Tuesday, July 06, 2004

Rock the House
For a long time, the standard narrative had it that the rock era began with Bill Haley and the Comets' "Rock Around the Clock" in the summer of 1955--with some narrators going so far as to pinpoint the music's birth to the Fourth of July, when the song hit number one on Billboard. Except Billboard published several separate-but-equal charts in 1955, and "Rock Around the Clock" didn't become a consensus number-one hit on all of them until later that month. And even the mythical date of July 4, 1955, is no better date for the birth of rock and roll than several others I could name.

Take, for example, March 5, 1951. (This is the date the Rock and Roll Hall of Fame picks.) That's the day a struggling record producer named Sam Phillips recorded a song called "Rocket 88" by Ike Turner and his Delta Rhythm Kings. (Yes, that Ike Turner.) The record was later released under the name of Jackie Brenston and the Delta Cats (Brenston was the member of Turner's band who sang it) and it became a major hit on the R&B charts. It sure sounds like what we'd consider early rock and roll--big beat, honking sax, and all about a hot car.

Or March 21, 1952. That's the night of the Moondog Coronation Ball in Cleveland, a concert promoted by legendary disc jockey Alan Freed. The Ball was supposed to feature several prominent R&B artists Freed popularized on his radio shows, but when 25,000 people showed up at a hall that could safely hold 10,000, the fire marshals moved in and the event was shut down. It was the prototypical rock concert, and in its wake, more and more white kids began discovering the mostly black R&B Freed was playing on the air every night.

And finally, I submit July 6, 1954--exactly 50 years ago today. It was the day Elvis Presley walked into the same studio where "Rocket 88" had been recorded three years earlier, and for the same producer, cut "That's All Right," "Blue Moon of Kentucky," and "I Love You Because." "That's All Right" quickly became a hit on both the country and R&B charts, and within a year, Elvis would be the biggest star in the world--perhaps the biggest that's ever been.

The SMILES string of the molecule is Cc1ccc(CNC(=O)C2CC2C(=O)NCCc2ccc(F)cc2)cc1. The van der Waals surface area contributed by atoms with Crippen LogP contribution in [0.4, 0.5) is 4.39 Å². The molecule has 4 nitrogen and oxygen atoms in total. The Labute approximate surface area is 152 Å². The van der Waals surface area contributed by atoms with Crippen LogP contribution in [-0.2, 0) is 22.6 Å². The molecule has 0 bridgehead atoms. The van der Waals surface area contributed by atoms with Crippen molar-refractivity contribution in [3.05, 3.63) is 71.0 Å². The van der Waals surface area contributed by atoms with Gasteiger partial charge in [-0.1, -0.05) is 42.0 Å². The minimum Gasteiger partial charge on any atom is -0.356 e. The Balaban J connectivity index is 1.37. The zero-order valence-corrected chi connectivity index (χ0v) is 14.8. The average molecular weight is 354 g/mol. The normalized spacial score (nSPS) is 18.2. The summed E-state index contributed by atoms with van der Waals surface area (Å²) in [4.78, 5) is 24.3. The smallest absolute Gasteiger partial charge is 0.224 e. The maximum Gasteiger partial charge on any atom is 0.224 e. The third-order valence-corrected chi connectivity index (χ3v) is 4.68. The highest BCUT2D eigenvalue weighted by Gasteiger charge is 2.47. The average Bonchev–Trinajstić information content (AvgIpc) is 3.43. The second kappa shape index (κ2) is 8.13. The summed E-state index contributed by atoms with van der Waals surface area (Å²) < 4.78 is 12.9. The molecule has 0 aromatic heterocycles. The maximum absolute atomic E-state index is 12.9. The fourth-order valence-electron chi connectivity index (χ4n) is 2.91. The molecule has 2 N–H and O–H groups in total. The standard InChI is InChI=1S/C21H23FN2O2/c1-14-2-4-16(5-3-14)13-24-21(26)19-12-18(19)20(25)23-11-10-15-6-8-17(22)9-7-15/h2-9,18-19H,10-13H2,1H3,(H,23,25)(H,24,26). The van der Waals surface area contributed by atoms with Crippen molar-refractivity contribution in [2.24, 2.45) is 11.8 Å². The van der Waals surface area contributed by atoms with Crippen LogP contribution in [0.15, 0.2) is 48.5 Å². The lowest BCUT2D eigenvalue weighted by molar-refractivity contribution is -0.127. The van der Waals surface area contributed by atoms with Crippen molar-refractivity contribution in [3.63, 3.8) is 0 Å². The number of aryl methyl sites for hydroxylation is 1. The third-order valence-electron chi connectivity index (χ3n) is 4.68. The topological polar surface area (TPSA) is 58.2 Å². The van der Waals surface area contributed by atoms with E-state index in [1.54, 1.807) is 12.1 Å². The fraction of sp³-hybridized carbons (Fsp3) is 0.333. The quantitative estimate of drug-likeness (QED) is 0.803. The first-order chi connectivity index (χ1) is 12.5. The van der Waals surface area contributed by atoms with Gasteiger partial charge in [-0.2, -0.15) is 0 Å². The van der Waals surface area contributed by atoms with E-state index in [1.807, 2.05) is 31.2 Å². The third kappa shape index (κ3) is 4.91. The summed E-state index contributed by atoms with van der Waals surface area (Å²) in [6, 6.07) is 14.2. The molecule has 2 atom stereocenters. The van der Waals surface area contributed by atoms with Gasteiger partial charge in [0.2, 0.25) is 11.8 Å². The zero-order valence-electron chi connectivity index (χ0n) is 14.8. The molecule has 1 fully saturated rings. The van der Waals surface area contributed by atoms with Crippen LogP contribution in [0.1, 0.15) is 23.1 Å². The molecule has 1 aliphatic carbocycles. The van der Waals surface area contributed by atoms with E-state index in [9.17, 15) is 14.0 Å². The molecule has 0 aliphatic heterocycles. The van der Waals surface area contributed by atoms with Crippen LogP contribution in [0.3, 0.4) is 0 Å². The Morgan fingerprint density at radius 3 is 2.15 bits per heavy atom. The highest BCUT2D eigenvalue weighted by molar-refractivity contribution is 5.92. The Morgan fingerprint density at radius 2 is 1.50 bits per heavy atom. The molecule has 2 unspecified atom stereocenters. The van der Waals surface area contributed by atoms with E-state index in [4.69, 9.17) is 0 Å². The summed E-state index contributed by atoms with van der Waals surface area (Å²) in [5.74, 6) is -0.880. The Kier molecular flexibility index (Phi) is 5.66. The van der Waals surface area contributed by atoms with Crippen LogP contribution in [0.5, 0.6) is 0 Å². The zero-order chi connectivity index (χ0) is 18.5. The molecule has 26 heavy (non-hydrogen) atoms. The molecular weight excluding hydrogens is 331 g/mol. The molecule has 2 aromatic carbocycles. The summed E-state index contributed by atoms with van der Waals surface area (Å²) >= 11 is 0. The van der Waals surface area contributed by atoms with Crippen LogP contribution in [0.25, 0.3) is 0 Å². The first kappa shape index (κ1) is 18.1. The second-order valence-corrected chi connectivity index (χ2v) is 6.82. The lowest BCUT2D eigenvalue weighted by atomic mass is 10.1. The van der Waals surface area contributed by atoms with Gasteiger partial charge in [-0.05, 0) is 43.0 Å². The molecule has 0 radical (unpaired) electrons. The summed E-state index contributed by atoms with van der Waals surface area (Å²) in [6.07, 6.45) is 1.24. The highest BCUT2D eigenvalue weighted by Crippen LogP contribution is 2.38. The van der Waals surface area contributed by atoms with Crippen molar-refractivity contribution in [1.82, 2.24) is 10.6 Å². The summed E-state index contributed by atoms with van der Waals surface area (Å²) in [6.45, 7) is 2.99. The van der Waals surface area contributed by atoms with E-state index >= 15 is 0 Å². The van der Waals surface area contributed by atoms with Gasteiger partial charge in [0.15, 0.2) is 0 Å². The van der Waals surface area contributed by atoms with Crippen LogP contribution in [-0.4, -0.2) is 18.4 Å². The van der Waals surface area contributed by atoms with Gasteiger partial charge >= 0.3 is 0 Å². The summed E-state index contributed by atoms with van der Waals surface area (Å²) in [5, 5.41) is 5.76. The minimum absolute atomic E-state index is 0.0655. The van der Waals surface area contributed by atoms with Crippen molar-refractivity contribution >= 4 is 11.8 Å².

We can't hear Elvis now the way people heard him then because he just sounds like Elvis to us. But in the mid 50s, he clearly was what Sam Phillips had been searching for--"a white man with the Negro sound and the Negro feel." So much so, in fact, that when Memphis DJ Dewey Phillips (no relation to Sam) interviewed Elvis on the air, he made it a point to ask what high school he attended, which, in that segregated day, would have made his race clear to anyone listening. Listening to Elvis within the broader context of the Civil Rights movement makes it clear that his artistic achievement helped change the world in ways far removed from simply the musical. And it started 50 years ago today.

In 1997, as we approached the 20th anniversary of Elvis' death, The Mrs. and I visited Graceland. Before we'd left, I was already composing a piece about the visit and Elvis' impact, which I would later manage to actually get paid for. If I had to stake my reputation as a writer on one thing, "Rock the House: the Elvises at Home" would be it. And it seems like a good idea to dust it off today, poorly coded HTML and all.

This post has been edited since it first appeared.

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